EarthLabs for Educators > Fisheries

Fisheries Unit Overview

The lab activities in this module were created by Erin Bardar of TERC for the EarthLabs project.

Why Teach about Fisheries?

Bigeye trevally, Fiji. Photo courtesy of WWF.

Fish are a vital part of the economy, food supply, and health of many nations around the world. In 2004, fish and fishery products reached a record $71.5 billion export value, and provided more than 2.5 billion people with at least 20% of their average per capita animal protein intake. However, the global fishing fleet has outgrown what the oceans can sustainably support. The result is that as many as 75% of the world's fisheries are fully exploited, overexploited, or recovering from depletion. Projections indicate that without significant change in fisheries management, there will be a complete collapse of currently fished seafoods within the next 50 years.

Marine ecosystems are complex. Each component of every system performs a specific and important role in maintaining the health of its ecosystem. Poorly managed fishing, inadequate protection of marine environments, pollution, fish farming by-products, and climate change are all placing stress on the marine food chain, from plankton to humans. The symbiotic nature of marine ecosystems requires a holistic management approach that considers all components simultaneously. Management of individual fish species, treated as if they were isolated from the rest of the ecosystem, simply does not work. Educating students about sustainable fishing practices is a valuable step in the development of informed, environmentally responsible citizens capable of restoring one of Earth's most precious commoditiesfish.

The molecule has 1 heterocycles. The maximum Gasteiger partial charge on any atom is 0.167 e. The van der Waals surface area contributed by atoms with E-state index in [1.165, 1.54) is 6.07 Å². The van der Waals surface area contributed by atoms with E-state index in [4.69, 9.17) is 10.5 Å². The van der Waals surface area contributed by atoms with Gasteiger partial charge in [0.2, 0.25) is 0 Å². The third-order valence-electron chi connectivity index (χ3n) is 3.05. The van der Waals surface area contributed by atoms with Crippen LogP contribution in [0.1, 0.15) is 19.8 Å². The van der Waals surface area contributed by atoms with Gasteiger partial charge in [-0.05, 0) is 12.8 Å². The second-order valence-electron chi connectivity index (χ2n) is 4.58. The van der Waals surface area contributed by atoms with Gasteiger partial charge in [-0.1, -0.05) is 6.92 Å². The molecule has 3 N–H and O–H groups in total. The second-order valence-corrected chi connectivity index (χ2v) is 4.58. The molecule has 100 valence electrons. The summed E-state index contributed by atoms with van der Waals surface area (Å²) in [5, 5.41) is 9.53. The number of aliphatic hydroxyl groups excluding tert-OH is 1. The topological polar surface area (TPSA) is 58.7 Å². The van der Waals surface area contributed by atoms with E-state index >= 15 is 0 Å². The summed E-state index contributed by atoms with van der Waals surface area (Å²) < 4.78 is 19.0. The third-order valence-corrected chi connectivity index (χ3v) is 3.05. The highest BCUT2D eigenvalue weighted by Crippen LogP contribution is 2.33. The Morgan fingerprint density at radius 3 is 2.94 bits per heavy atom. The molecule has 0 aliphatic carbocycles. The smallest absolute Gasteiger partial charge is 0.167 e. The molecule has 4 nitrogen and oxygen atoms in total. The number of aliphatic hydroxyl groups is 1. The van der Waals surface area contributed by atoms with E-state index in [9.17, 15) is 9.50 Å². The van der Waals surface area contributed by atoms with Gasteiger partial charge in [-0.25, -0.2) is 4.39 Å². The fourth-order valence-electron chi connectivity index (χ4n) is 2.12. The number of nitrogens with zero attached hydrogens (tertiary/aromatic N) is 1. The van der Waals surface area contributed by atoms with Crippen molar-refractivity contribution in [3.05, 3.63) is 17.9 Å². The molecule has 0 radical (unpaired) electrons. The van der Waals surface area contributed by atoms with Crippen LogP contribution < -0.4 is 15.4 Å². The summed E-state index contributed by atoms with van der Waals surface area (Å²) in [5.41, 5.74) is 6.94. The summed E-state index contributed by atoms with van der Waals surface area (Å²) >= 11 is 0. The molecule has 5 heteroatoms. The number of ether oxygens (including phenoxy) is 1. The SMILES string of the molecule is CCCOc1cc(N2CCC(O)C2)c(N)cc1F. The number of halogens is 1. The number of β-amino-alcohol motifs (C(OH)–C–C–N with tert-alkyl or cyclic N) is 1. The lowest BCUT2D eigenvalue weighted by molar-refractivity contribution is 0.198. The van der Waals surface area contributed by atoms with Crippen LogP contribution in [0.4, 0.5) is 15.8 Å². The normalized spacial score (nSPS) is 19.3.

Why use this set of lessons?

The sustainability of fisheries is of vital importance to all citizens of the world. Ecosystem-based management is emerging as the most promising solution for slowing or halting the projected collapse of the seafood industry. The lessons presented in this unit on Fisheries expose students to the most current research and management tools in a way that allows them to become active participants in both learning about and conserving marine ecosystems.

Key Questions addressed by this unit include:

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